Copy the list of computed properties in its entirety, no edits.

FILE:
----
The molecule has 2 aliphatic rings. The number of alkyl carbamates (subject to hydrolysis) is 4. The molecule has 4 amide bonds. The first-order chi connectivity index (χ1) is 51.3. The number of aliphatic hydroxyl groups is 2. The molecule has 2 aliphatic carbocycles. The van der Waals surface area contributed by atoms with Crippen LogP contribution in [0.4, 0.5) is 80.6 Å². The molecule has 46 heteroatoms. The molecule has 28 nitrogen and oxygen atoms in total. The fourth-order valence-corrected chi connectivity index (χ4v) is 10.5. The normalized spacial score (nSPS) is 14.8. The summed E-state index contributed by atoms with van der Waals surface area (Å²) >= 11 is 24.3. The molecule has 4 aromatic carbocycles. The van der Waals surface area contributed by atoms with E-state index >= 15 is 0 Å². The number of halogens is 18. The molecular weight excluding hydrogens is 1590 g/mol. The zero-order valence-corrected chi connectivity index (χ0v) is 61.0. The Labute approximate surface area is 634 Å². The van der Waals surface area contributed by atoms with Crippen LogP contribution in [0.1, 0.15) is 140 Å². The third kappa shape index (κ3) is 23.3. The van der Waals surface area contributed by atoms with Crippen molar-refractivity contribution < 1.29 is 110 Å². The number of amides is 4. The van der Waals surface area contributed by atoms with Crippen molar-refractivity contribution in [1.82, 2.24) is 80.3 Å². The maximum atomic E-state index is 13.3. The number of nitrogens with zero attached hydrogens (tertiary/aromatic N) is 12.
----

The molecule has 2 aliphatic rings. The number of alkyl carbamates (subject to hydrolysis) is 4. The molecule has 4 amide bonds. The first-order chi connectivity index (χ1) is 51.3. The number of aliphatic hydroxyl groups is 2. The molecule has 2 aliphatic carbocycles. The van der Waals surface area contributed by atoms with Crippen LogP contribution in [0.4, 0.5) is 80.6 Å². The molecule has 46 heteroatoms. The molecule has 28 nitrogen and oxygen atoms in total. The fourth-order valence-corrected chi connectivity index (χ4v) is 10.5. The normalized spacial score (nSPS) is 14.8. The summed E-state index contributed by atoms with van der Waals surface area (Å²) >= 11 is 24.3. The molecule has 4 aromatic carbocycles. The van der Waals surface area contributed by atoms with E-state index >= 15 is 0 Å². The number of halogens is 18. The molecular weight excluding hydrogens is 1590 g/mol. The zero-order valence-corrected chi connectivity index (χ0v) is 61.0. The Labute approximate surface area is 634 Å². The van der Waals surface area contributed by atoms with Crippen LogP contribution in [0.1, 0.15) is 140 Å². The third kappa shape index (κ3) is 23.3. The van der Waals surface area contributed by atoms with Crippen molar-refractivity contribution < 1.29 is 110 Å². The number of amides is 4. The van der Waals surface area contributed by atoms with Crippen molar-refractivity contribution in [1.82, 2.24) is 80.3 Å². The maximum atomic E-state index is 13.3. The number of nitrogens with zero attached hydrogens (tertiary/aromatic N) is 12.